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AmolB | 01 Jul 2014 | 12 comments

New verison of the Enterprise Vault Search allows end users to set their own preferences.

These preferences are saved in the database and hence persisted across sessions and machines.

To set preferences click on the settings icon available at the extreme top right corner of the screen

next to the user's display name.


Sidebar: In the Sidebar tab you can set your preference related to the Sidebar (navigation pane) and

Favorites. By default both the options are checked


Archive Groups: In the Archive Groups tab you can create custom archive group(s) and add archive(s) to

the group. This feature will be most useful if you have access to large number of archives and if you wish to

AmolB | 01 Jul 2014 | 0 comments

If you have upgraded to Enterprise Vault 11.0 you must have noticed new version of EV Search.

Apart from multiple browser support and enhanced UI there are many new features that are added in the new

release. One such feature is Favorites where an end user can add a Favorite Folder or save an Advance Search

query under Favorites.

Favorite Folder:

To add any folder in the favorites you need to right click on the desired folder and select "Show in Favorites"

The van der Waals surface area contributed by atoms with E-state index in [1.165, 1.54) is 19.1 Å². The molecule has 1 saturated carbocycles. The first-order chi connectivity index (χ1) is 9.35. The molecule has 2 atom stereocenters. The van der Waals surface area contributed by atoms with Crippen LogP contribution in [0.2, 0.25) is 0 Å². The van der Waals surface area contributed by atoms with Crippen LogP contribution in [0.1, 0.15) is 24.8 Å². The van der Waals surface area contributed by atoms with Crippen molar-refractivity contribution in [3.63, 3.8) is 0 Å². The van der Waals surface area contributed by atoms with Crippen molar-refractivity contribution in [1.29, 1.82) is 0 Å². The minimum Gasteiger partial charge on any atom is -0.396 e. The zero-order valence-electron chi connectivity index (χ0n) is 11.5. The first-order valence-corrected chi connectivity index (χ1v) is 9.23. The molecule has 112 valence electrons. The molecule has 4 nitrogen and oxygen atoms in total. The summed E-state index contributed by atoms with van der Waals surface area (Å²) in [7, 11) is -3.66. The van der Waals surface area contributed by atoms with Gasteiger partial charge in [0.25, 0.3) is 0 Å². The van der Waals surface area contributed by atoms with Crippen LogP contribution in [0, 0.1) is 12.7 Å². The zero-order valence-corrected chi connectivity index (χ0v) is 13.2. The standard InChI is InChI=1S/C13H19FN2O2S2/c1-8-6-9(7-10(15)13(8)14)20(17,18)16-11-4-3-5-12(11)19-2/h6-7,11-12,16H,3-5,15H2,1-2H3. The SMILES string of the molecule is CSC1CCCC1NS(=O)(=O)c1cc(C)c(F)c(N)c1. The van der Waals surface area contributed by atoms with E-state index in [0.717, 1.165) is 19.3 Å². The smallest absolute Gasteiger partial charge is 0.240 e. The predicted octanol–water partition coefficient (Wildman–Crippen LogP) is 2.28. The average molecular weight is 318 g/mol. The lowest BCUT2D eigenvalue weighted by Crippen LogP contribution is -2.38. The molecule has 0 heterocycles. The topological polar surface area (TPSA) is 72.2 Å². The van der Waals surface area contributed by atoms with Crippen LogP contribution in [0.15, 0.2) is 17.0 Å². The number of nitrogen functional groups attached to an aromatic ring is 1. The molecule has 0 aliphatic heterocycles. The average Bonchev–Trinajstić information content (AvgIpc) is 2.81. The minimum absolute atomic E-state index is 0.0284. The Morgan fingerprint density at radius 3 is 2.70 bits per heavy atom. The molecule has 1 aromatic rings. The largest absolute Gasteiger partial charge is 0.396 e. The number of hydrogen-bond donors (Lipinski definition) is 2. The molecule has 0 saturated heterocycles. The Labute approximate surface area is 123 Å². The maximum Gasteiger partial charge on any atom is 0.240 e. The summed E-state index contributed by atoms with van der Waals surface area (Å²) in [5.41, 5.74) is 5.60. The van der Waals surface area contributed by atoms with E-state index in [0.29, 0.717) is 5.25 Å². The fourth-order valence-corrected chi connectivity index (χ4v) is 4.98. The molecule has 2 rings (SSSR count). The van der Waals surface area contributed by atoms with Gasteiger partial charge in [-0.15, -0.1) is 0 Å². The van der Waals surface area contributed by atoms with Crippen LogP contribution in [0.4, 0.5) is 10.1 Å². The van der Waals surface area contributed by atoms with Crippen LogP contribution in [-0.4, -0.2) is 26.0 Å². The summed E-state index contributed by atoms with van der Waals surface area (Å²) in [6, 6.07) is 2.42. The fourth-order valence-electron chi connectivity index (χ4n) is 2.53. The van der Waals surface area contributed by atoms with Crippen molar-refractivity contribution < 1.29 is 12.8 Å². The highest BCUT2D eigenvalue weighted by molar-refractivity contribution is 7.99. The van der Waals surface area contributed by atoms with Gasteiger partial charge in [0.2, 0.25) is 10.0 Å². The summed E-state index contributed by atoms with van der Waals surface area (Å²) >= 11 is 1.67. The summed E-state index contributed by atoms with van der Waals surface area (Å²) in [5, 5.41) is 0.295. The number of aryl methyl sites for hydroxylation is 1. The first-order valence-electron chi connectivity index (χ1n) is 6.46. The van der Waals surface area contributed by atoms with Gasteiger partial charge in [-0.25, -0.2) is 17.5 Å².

Under favorites you can perform several right click opeartions like "Rename, Remove from Favorites, Move Up

& Move Down" on the folders

Show in favorites.jpg

Favorite Folder.jpg

Saved Search:

If you want to save a frequently used...

Rob.Wilcox | 29 Jun 2014 | 0 comments

How many retention categories should an organisation have? Does it depend on the size of the organisation? Should be many? Should it be a few? Well I think part of this ties in with the ‘need’ for many organisations to keep everything forever. These sorts of organisations probably don’t spend the time to get their lawyers involved in figuring out how to categorise emails and how long to keep them.

These sort of organisations end up with a small number of retention categories, but, it’s likely that they are X Years (e.g. 2-3) and ‘Forever’.

This might not be good for storage management as I’ve written about before.

The flip side is that organisations try to introduce a dozen or more retention categories. Trying perhaps to over-categorise items. Worse these organisations might add to this of categorisation over some time, or absorb other Enterprise Vault environments with other lists of retention categories.

It can get messy.

There are third party...

Rob.Wilcox | 20 Jun 2014 | 0 comments